Taufan's 'Andien Warhol,' left, and Dini's monsters, caterpillars and scenes from a park. (JG Photo/Dhania Sarahtika)

Next to Taufan's diptych is four paintings by Dini. The 22-year-old draws everyday scenes in her "Main di Taman" ("Playing in the Park") and "5 Menit Lagi Pulang" ("5 Minutes Before Going Home"). In her paintings, distance and sizes are distorted. They show us how Dini, who has microcephalus that has slowed down her brain growth, sees the world.

A room off the corridor shows Andien’s Warna-Warna music video on a big screen. Small crystal balls hung from the ceiling. They reflect light and our view of the video.

Next to the gallery's cafe are fabric pendant lamps featuring the children’s drawings. One of them is Nazario’s cartoon-like digital graphics.

Nazario's 'Hewan Laut' ('Sea Animals') and 'Binatang Lucu' ('Cute Animals'). (JG Photo/Dhania Sarahtika)

In the next room, we see the "Tree of Hope," made of twigs and yarns designed by Larch Studio. Ogi from Larch Studio said these are materials that people often take for granted. The yarns were obtained from a carpet factory. The work is interactive, visitors can tie the strings together, or spin them around the twigs.

The exhibition also features live laptop painting by Lenovo Indonesia, one of the exhibition's sponsors. Three laptops used in the piece will be auctioned at the end of the exhibition and the proceeds will go to ATC Widyatama.

The students' artworks are also turned into merchandise – sweatshirts, enamel pins, mini notebooks, tote bags – available at the gallery and on online shop Bukalapak, another sponsor.

Special Needs, Special Opportunities

ATC Widyatama diretor Anne Nurfarina said the center’s programs are focused on two things: treatment and training.

Treatment programs are designed for disabled 6-20 year-olds with minimal ability to communicate. Art is taught to them as a form of therapy. Each program lasts for three years.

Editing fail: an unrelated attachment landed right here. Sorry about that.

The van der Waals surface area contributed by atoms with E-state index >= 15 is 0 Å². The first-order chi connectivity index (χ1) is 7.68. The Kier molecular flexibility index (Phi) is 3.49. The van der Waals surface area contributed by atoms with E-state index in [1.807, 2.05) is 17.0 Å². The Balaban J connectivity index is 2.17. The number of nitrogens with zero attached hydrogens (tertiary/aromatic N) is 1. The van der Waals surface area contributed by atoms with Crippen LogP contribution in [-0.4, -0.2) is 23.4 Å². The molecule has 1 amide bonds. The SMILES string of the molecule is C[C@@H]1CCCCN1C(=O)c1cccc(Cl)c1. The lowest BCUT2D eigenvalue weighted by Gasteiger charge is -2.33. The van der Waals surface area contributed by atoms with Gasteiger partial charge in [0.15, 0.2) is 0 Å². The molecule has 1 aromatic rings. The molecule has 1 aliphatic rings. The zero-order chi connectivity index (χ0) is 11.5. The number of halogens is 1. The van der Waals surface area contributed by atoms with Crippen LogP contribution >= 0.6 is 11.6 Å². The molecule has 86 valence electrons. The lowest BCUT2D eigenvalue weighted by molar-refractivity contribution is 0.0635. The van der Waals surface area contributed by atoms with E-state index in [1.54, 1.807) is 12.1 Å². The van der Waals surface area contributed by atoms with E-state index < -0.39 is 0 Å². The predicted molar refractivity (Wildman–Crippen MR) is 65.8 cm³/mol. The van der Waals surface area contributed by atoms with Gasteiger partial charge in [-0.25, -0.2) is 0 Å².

"Our focus is behavioral, not medical, treatment. But we work with a network of psychologists, psychiatrists and pediatricians," Anne said.

The school also functions as a training center or Lembaga Pelatihan Kerja (LPK). It teaches art skills to disabled students up to 16 years old from high school or vocational school before they enter the job market. Students can learn graphic design or music.

Andien said she also wants her exhibition to open up collaboration opportunities for the students.

"Their art works can be turned into a clothing line, or CD covers. Any project however small is welcomed. These children need the experience," Andien said.

Bekraf head Triawan Munaf said people with special needs can make a career in the arts if supported with decent facilities and ample opportunities. He mentioned Yayoi Kusama as an example of an artist with mental illness who becomes a global phenomenon.

"They [students of ATC Widyatama] can become great artists. And also, there are great economic potentials here," Triawan said.

Left to right, Bukalapak Associate VP Ari K. Wibowo, ATC Widyatama instructor Anunsiata Srisabda and director Anne Nurfarina, Dia.Lo.Gue Artspace founder Engel Tanzil, Andien, Creative Economy Agency (Bekraf) head Triawan Munaf and Lutfi, one of the students at ATC Widyatama. (JG Photo/Dhania Sarahtika)